Tuesday, January 20, 2009

Bad credit, wrong school, student loan

You just got to love this story:
Tracy Kratzer, 27, enrolled in the International Academy of Design & Technology in Orlando, Fla. in 2003. With visions of making big bucks as a Web designer, she didn't give much thought to the interest rate on her loan from Sallie Mae. . . . Kratzer didn't know it at the time, but she was part of an experiment that has proved disastrous for borrowers and shareholders of Sallie's parent, SLM Corp. It's called "nontraditional" lending.
"That's not a sociological term," Albert Lord, chief executive of SLM Corp., told an audience of financial analysts last fall. "It's basically kids and parents with poor credit who are at the wrong schools." [emphasis added]
Sallie Mae . . . began nontraditional lending in the easy-money heyday of 2002, when it cut deals with dozens of trade schools to become their preferred subprime student lender. Over the next four years Sallie doled out about $5 billion to people like Kratzer, waiving the credit scores and cosigners formerly required for its loans.
The bill arrived last year after nontraditional borrowers began entering the workforce. . . .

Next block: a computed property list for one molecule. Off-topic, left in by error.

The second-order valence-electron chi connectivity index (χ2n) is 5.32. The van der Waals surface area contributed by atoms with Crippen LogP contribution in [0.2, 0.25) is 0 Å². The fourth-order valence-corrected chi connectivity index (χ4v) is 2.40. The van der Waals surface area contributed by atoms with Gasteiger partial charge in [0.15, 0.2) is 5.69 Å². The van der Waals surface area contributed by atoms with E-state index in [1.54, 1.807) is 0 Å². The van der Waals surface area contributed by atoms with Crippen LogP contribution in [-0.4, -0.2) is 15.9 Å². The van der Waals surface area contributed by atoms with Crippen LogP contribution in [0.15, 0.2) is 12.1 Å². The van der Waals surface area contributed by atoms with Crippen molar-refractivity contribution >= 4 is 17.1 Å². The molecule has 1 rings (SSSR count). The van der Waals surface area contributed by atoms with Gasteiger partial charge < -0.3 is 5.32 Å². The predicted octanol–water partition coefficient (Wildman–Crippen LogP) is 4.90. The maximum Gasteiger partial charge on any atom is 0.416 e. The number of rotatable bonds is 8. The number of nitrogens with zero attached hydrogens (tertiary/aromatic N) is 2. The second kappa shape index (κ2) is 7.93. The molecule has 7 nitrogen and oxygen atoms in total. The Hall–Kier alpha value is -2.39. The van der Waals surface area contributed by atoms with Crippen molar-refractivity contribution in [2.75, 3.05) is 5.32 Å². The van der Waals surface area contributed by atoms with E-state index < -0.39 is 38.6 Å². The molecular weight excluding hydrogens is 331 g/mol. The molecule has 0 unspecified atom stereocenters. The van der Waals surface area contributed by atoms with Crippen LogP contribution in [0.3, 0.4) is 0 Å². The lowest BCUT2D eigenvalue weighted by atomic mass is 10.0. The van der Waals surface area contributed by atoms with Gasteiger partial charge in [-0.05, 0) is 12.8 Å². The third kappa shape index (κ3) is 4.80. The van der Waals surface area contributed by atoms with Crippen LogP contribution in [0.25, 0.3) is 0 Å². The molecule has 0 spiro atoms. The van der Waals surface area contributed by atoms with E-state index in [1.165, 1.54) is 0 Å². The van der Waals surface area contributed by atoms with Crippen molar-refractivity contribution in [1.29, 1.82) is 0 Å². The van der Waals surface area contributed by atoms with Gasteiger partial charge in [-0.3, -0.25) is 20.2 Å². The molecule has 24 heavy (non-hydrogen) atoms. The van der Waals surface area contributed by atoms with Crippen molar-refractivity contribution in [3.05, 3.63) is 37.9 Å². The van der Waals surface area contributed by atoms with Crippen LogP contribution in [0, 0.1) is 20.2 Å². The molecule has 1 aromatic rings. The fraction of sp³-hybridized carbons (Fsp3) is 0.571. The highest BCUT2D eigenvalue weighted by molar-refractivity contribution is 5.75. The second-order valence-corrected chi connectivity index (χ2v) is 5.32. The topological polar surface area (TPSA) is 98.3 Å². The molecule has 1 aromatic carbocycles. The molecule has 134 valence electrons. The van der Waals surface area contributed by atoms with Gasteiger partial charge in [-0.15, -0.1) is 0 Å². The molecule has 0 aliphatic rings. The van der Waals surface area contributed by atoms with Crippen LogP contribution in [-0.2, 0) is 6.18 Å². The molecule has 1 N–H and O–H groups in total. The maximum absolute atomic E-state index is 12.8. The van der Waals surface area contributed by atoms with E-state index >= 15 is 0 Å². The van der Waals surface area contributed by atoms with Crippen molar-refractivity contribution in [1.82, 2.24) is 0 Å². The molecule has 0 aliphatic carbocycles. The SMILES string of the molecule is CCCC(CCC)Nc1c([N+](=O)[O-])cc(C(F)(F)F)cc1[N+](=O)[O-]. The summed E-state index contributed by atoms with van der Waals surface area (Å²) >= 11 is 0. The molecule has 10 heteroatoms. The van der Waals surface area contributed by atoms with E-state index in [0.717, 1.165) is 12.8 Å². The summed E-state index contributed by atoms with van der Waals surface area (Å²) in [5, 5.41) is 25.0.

Shortly after graduating with an associate of arts degree, she discovered that the high-paying jobs she'd hoped to qualify for go to people with bachelor's degrees and years of experience. After a bout of unemployment, when she lived off credit cards, Kratzer recently found an hourly job as a clerk at a magazine, where she earns less than the average high school grad. In the meantime her $14,000 student loan has mushroomed to $27,000 -- more than she makes in a year--and continues to accrue interest at 18% a year.
I mean, it's like some kind of Aesop's fable of economics, isn't it? Loan thousands of dollars to poor kids with bad credit going to trade schools that won't qualify them for any especially lucrative employment and in what sense are you "helping" them? Tracy Kratzer could have gotten that clerk's job without ever setting foot inside the "International Academy," but now she's on the hook for $27,000 in loans she can't repay. And yet you gotta know that Sallie Mae executives were trumpeting how this program was "helping" the loan recipients.

Hat-tip to Megan McArdle, who writes:
The question to contemplate is who benefitted from making it easier to pursue degrees that don't get you very far? Not Ms. Kratzer, obviously, but not the "greedy" loan company, either. No, the beneficiaries are the schools that take peoples' money in exchange for worthless degrees.
Megan tells her own interesting saga of paying $5,000 to get a worthless certification.

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